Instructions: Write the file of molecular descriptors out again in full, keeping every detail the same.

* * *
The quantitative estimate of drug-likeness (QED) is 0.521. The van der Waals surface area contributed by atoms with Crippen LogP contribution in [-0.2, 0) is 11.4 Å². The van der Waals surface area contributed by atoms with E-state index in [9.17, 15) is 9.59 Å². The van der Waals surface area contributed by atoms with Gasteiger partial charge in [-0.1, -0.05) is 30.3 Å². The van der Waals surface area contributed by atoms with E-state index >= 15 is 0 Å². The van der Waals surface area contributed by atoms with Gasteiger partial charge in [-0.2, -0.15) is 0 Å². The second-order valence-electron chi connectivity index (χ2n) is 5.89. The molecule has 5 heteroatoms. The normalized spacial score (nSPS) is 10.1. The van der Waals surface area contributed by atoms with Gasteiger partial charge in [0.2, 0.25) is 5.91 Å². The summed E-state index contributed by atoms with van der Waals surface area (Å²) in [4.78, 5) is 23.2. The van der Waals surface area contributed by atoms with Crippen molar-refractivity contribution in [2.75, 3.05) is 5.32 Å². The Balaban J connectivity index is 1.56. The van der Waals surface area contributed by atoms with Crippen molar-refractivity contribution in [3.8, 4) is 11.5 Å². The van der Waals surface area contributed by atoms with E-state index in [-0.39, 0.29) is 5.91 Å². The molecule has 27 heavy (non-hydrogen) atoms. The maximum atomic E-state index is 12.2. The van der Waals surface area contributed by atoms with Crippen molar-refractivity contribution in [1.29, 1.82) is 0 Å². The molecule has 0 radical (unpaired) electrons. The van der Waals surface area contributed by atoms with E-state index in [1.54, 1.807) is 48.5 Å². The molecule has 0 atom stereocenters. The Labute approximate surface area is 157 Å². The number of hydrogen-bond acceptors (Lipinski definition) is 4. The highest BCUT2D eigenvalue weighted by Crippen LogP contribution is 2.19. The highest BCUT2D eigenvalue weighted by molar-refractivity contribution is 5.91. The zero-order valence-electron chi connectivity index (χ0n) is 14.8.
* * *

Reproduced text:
The quantitative estimate of drug-likeness (QED) is 0.521. The van der Waals surface area contributed by atoms with Crippen LogP contribution in [-0.2, 0) is 11.4 Å². The van der Waals surface area contributed by atoms with E-state index in [9.17, 15) is 9.59 Å². The van der Waals surface area contributed by atoms with Gasteiger partial charge in [-0.1, -0.05) is 30.3 Å². The van der Waals surface area contributed by atoms with E-state index >= 15 is 0 Å². The van der Waals surface area contributed by atoms with Gasteiger partial charge in [-0.2, -0.15) is 0 Å². The second-order valence-electron chi connectivity index (χ2n) is 5.89. The molecule has 5 heteroatoms. The normalized spacial score (nSPS) is 10.1. The van der Waals surface area contributed by atoms with Gasteiger partial charge in [0.2, 0.25) is 5.91 Å². The summed E-state index contributed by atoms with van der Waals surface area (Å²) in [4.78, 5) is 23.2. The van der Waals surface area contributed by atoms with Crippen molar-refractivity contribution in [2.75, 3.05) is 5.32 Å². The Balaban J connectivity index is 1.56. The van der Waals surface area contributed by atoms with Crippen molar-refractivity contribution in [3.8, 4) is 11.5 Å². The van der Waals surface area contributed by atoms with E-state index in [-0.39, 0.29) is 5.91 Å². The molecule has 27 heavy (non-hydrogen) atoms. The maximum atomic E-state index is 12.2. The van der Waals surface area contributed by atoms with Crippen molar-refractivity contribution in [1.29, 1.82) is 0 Å². The molecule has 0 radical (unpaired) electrons. The van der Waals surface area contributed by atoms with E-state index in [1.54, 1.807) is 48.5 Å². The molecule has 0 atom stereocenters. The Labute approximate surface area is 157 Å². The number of hydrogen-bond acceptors (Lipinski definition) is 4. The highest BCUT2D eigenvalue weighted by Crippen LogP contribution is 2.19. The highest BCUT2D eigenvalue weighted by molar-refractivity contribution is 5.91. The zero-order valence-electron chi connectivity index (χ0n) is 14.8.